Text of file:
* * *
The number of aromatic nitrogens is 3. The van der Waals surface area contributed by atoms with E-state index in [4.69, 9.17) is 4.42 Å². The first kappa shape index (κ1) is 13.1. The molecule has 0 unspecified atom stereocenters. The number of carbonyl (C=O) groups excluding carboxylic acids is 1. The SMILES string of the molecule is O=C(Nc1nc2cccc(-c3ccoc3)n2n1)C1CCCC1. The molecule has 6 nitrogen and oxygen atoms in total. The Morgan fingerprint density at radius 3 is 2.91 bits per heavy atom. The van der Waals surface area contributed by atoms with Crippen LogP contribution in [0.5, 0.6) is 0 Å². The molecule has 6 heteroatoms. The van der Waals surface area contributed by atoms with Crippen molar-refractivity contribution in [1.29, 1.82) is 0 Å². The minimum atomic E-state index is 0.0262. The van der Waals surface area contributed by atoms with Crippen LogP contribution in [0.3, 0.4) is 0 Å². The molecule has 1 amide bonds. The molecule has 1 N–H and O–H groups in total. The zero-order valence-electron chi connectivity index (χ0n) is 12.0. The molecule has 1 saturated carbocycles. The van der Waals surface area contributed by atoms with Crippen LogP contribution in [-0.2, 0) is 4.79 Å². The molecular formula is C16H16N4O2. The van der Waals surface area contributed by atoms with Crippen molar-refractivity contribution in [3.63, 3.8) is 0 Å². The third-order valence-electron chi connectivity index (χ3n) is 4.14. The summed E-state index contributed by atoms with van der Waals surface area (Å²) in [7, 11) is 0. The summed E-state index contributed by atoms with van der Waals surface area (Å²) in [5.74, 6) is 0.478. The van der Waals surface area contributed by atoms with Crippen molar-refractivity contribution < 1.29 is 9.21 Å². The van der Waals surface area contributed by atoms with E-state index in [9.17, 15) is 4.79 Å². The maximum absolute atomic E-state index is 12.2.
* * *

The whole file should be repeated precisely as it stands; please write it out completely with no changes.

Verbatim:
The number of aromatic nitrogens is 3. The van der Waals surface area contributed by atoms with E-state index in [4.69, 9.17) is 4.42 Å². The first kappa shape index (κ1) is 13.1. The molecule has 0 unspecified atom stereocenters. The number of carbonyl (C=O) groups excluding carboxylic acids is 1. The SMILES string of the molecule is O=C(Nc1nc2cccc(-c3ccoc3)n2n1)C1CCCC1. The molecule has 6 nitrogen and oxygen atoms in total. The Morgan fingerprint density at radius 3 is 2.91 bits per heavy atom. The van der Waals surface area contributed by atoms with Crippen LogP contribution in [0.5, 0.6) is 0 Å². The molecule has 6 heteroatoms. The van der Waals surface area contributed by atoms with Crippen molar-refractivity contribution in [1.29, 1.82) is 0 Å². The minimum atomic E-state index is 0.0262. The van der Waals surface area contributed by atoms with Crippen LogP contribution in [0.3, 0.4) is 0 Å². The molecule has 1 amide bonds. The molecule has 1 N–H and O–H groups in total. The zero-order valence-electron chi connectivity index (χ0n) is 12.0. The molecule has 1 saturated carbocycles. The van der Waals surface area contributed by atoms with Crippen LogP contribution in [-0.2, 0) is 4.79 Å². The molecular formula is C16H16N4O2. The van der Waals surface area contributed by atoms with Crippen molar-refractivity contribution in [3.63, 3.8) is 0 Å². The third-order valence-electron chi connectivity index (χ3n) is 4.14. The summed E-state index contributed by atoms with van der Waals surface area (Å²) in [7, 11) is 0. The summed E-state index contributed by atoms with van der Waals surface area (Å²) in [5.74, 6) is 0.478. The van der Waals surface area contributed by atoms with Crippen molar-refractivity contribution < 1.29 is 9.21 Å². The van der Waals surface area contributed by atoms with E-state index in [9.17, 15) is 4.79 Å². The maximum absolute atomic E-state index is 12.2.